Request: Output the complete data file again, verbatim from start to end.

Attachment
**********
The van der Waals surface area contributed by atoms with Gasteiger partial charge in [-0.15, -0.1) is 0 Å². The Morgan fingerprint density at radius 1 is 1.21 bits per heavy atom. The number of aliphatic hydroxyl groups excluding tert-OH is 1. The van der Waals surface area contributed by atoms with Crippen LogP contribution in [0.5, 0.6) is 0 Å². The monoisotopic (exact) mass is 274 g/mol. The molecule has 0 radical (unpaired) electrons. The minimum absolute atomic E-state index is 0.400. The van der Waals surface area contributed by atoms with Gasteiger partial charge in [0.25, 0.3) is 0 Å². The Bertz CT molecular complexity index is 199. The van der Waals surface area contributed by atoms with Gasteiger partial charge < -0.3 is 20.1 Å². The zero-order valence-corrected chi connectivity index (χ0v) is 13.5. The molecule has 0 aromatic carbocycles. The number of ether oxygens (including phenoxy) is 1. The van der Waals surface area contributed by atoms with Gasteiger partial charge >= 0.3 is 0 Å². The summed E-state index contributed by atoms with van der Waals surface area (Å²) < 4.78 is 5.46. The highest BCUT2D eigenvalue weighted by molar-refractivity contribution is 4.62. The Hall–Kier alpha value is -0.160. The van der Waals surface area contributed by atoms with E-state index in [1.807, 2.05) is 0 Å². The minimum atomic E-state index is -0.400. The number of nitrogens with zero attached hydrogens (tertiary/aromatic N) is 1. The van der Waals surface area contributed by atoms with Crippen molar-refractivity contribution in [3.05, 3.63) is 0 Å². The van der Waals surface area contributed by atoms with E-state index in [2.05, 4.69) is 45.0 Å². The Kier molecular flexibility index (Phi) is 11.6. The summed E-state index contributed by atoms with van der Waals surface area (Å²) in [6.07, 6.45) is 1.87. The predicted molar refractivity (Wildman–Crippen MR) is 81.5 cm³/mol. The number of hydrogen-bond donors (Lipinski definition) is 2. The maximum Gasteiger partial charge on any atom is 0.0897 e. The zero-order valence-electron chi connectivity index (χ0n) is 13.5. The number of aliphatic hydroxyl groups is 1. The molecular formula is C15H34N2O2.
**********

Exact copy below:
The van der Waals surface area contributed by atoms with Gasteiger partial charge in [-0.15, -0.1) is 0 Å². The Morgan fingerprint density at radius 1 is 1.21 bits per heavy atom. The number of aliphatic hydroxyl groups excluding tert-OH is 1. The van der Waals surface area contributed by atoms with Crippen LogP contribution in [0.5, 0.6) is 0 Å². The monoisotopic (exact) mass is 274 g/mol. The molecule has 0 radical (unpaired) electrons. The minimum absolute atomic E-state index is 0.400. The van der Waals surface area contributed by atoms with Gasteiger partial charge in [0.25, 0.3) is 0 Å². The Bertz CT molecular complexity index is 199. The van der Waals surface area contributed by atoms with Gasteiger partial charge < -0.3 is 20.1 Å². The zero-order valence-corrected chi connectivity index (χ0v) is 13.5. The molecule has 0 aromatic carbocycles. The number of ether oxygens (including phenoxy) is 1. The van der Waals surface area contributed by atoms with Gasteiger partial charge >= 0.3 is 0 Å². The summed E-state index contributed by atoms with van der Waals surface area (Å²) < 4.78 is 5.46. The highest BCUT2D eigenvalue weighted by molar-refractivity contribution is 4.62. The Hall–Kier alpha value is -0.160. The van der Waals surface area contributed by atoms with E-state index in [1.807, 2.05) is 0 Å². The minimum atomic E-state index is -0.400. The number of nitrogens with zero attached hydrogens (tertiary/aromatic N) is 1. The van der Waals surface area contributed by atoms with Crippen molar-refractivity contribution in [3.05, 3.63) is 0 Å². The van der Waals surface area contributed by atoms with E-state index in [2.05, 4.69) is 45.0 Å². The Kier molecular flexibility index (Phi) is 11.6. The summed E-state index contributed by atoms with van der Waals surface area (Å²) in [6.07, 6.45) is 1.87. The predicted molar refractivity (Wildman–Crippen MR) is 81.5 cm³/mol. The number of hydrogen-bond donors (Lipinski definition) is 2. The maximum Gasteiger partial charge on any atom is 0.0897 e. The zero-order valence-electron chi connectivity index (χ0n) is 13.5. The number of aliphatic hydroxyl groups is 1. The molecular formula is C15H34N2O2.